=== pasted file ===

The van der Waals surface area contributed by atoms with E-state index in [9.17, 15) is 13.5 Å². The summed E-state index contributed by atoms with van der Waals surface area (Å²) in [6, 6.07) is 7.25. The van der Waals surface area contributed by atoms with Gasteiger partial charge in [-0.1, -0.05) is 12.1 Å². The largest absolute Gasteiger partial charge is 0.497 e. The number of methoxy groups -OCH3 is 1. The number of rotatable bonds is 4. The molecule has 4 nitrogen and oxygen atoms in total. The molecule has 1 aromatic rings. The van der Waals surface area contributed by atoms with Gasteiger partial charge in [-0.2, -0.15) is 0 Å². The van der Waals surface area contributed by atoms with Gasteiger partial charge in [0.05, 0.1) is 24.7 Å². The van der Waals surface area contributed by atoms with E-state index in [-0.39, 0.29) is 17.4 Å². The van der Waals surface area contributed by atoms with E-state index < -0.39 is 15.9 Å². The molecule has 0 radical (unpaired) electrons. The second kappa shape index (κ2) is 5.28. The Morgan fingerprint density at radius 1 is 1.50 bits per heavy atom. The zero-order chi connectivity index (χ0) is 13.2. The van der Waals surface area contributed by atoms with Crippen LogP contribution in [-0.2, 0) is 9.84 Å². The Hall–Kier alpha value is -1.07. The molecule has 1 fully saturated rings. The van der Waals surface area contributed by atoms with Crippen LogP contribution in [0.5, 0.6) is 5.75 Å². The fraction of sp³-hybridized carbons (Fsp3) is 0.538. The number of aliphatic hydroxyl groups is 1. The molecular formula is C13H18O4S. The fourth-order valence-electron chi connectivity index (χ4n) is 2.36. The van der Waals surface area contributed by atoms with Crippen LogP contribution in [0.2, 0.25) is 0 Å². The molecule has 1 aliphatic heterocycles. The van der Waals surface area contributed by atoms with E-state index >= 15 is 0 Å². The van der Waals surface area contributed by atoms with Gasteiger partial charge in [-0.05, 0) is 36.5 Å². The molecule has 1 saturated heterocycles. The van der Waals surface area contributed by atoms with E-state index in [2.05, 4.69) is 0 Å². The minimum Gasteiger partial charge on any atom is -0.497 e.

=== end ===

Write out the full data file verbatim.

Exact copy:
The van der Waals surface area contributed by atoms with E-state index in [9.17, 15) is 13.5 Å². The summed E-state index contributed by atoms with van der Waals surface area (Å²) in [6, 6.07) is 7.25. The van der Waals surface area contributed by atoms with Gasteiger partial charge in [-0.1, -0.05) is 12.1 Å². The largest absolute Gasteiger partial charge is 0.497 e. The number of methoxy groups -OCH3 is 1. The number of rotatable bonds is 4. The molecule has 4 nitrogen and oxygen atoms in total. The molecule has 1 aromatic rings. The van der Waals surface area contributed by atoms with Gasteiger partial charge in [-0.2, -0.15) is 0 Å². The van der Waals surface area contributed by atoms with Gasteiger partial charge in [0.05, 0.1) is 24.7 Å². The van der Waals surface area contributed by atoms with E-state index in [-0.39, 0.29) is 17.4 Å². The van der Waals surface area contributed by atoms with E-state index < -0.39 is 15.9 Å². The molecule has 0 radical (unpaired) electrons. The second kappa shape index (κ2) is 5.28. The Morgan fingerprint density at radius 1 is 1.50 bits per heavy atom. The zero-order chi connectivity index (χ0) is 13.2. The van der Waals surface area contributed by atoms with Crippen LogP contribution in [-0.2, 0) is 9.84 Å². The Hall–Kier alpha value is -1.07. The molecule has 1 fully saturated rings. The van der Waals surface area contributed by atoms with Crippen LogP contribution in [0.5, 0.6) is 5.75 Å². The fraction of sp³-hybridized carbons (Fsp3) is 0.538. The number of aliphatic hydroxyl groups is 1. The molecular formula is C13H18O4S. The fourth-order valence-electron chi connectivity index (χ4n) is 2.36. The van der Waals surface area contributed by atoms with Crippen LogP contribution in [0.2, 0.25) is 0 Å². The molecule has 1 aliphatic heterocycles. The van der Waals surface area contributed by atoms with E-state index >= 15 is 0 Å². The van der Waals surface area contributed by atoms with Gasteiger partial charge in [-0.05, 0) is 36.5 Å². The molecule has 1 saturated heterocycles. The van der Waals surface area contributed by atoms with E-state index in [2.05, 4.69) is 0 Å². The minimum Gasteiger partial charge on any atom is -0.497 e.